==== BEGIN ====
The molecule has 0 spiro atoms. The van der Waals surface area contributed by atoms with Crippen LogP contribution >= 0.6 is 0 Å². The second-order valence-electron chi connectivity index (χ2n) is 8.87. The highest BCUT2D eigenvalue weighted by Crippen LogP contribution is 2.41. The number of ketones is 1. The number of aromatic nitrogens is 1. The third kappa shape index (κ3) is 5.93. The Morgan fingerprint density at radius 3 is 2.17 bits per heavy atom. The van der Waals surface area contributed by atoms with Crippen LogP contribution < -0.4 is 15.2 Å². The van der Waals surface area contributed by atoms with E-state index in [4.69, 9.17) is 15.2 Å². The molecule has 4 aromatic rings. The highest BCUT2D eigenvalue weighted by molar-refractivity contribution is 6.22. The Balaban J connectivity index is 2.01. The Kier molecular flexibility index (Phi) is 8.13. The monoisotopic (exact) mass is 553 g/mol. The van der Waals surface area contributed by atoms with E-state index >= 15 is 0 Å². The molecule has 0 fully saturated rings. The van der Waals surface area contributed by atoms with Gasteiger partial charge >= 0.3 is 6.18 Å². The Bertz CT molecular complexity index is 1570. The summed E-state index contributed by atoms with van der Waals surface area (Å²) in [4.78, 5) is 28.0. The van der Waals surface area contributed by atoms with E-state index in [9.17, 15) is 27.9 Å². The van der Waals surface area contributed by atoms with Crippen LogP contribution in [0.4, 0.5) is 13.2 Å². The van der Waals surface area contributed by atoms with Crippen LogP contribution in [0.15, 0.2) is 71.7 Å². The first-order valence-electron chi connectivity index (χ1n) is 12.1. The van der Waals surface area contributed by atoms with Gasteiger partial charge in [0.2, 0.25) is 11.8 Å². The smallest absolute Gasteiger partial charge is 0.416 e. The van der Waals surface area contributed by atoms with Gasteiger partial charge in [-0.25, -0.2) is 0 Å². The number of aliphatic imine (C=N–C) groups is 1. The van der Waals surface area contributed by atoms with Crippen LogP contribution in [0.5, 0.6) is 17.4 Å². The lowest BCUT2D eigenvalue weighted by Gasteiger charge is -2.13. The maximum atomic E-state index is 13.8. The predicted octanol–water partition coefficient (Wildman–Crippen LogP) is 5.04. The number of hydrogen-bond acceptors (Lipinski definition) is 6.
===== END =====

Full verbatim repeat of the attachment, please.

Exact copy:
The molecule has 0 spiro atoms. The van der Waals surface area contributed by atoms with Crippen LogP contribution >= 0.6 is 0 Å². The second-order valence-electron chi connectivity index (χ2n) is 8.87. The highest BCUT2D eigenvalue weighted by Crippen LogP contribution is 2.41. The number of ketones is 1. The number of aromatic nitrogens is 1. The third kappa shape index (κ3) is 5.93. The Morgan fingerprint density at radius 3 is 2.17 bits per heavy atom. The van der Waals surface area contributed by atoms with Crippen LogP contribution < -0.4 is 15.2 Å². The van der Waals surface area contributed by atoms with E-state index in [4.69, 9.17) is 15.2 Å². The molecule has 4 aromatic rings. The highest BCUT2D eigenvalue weighted by molar-refractivity contribution is 6.22. The Balaban J connectivity index is 2.01. The Kier molecular flexibility index (Phi) is 8.13. The monoisotopic (exact) mass is 553 g/mol. The van der Waals surface area contributed by atoms with E-state index >= 15 is 0 Å². The molecule has 0 fully saturated rings. The van der Waals surface area contributed by atoms with Gasteiger partial charge >= 0.3 is 6.18 Å². The Bertz CT molecular complexity index is 1570. The summed E-state index contributed by atoms with van der Waals surface area (Å²) in [4.78, 5) is 28.0. The van der Waals surface area contributed by atoms with E-state index in [9.17, 15) is 27.9 Å². The van der Waals surface area contributed by atoms with Crippen LogP contribution in [0.4, 0.5) is 13.2 Å². The van der Waals surface area contributed by atoms with Crippen LogP contribution in [0.15, 0.2) is 71.7 Å². The first-order valence-electron chi connectivity index (χ1n) is 12.1. The van der Waals surface area contributed by atoms with Gasteiger partial charge in [0.2, 0.25) is 11.8 Å². The smallest absolute Gasteiger partial charge is 0.416 e. The van der Waals surface area contributed by atoms with Gasteiger partial charge in [-0.25, -0.2) is 0 Å². The number of aliphatic imine (C=N–C) groups is 1. The van der Waals surface area contributed by atoms with Crippen LogP contribution in [0.5, 0.6) is 17.4 Å². The lowest BCUT2D eigenvalue weighted by Gasteiger charge is -2.13. The maximum atomic E-state index is 13.8. The predicted octanol–water partition coefficient (Wildman–Crippen LogP) is 5.04. The number of hydrogen-bond acceptors (Lipinski definition) is 6.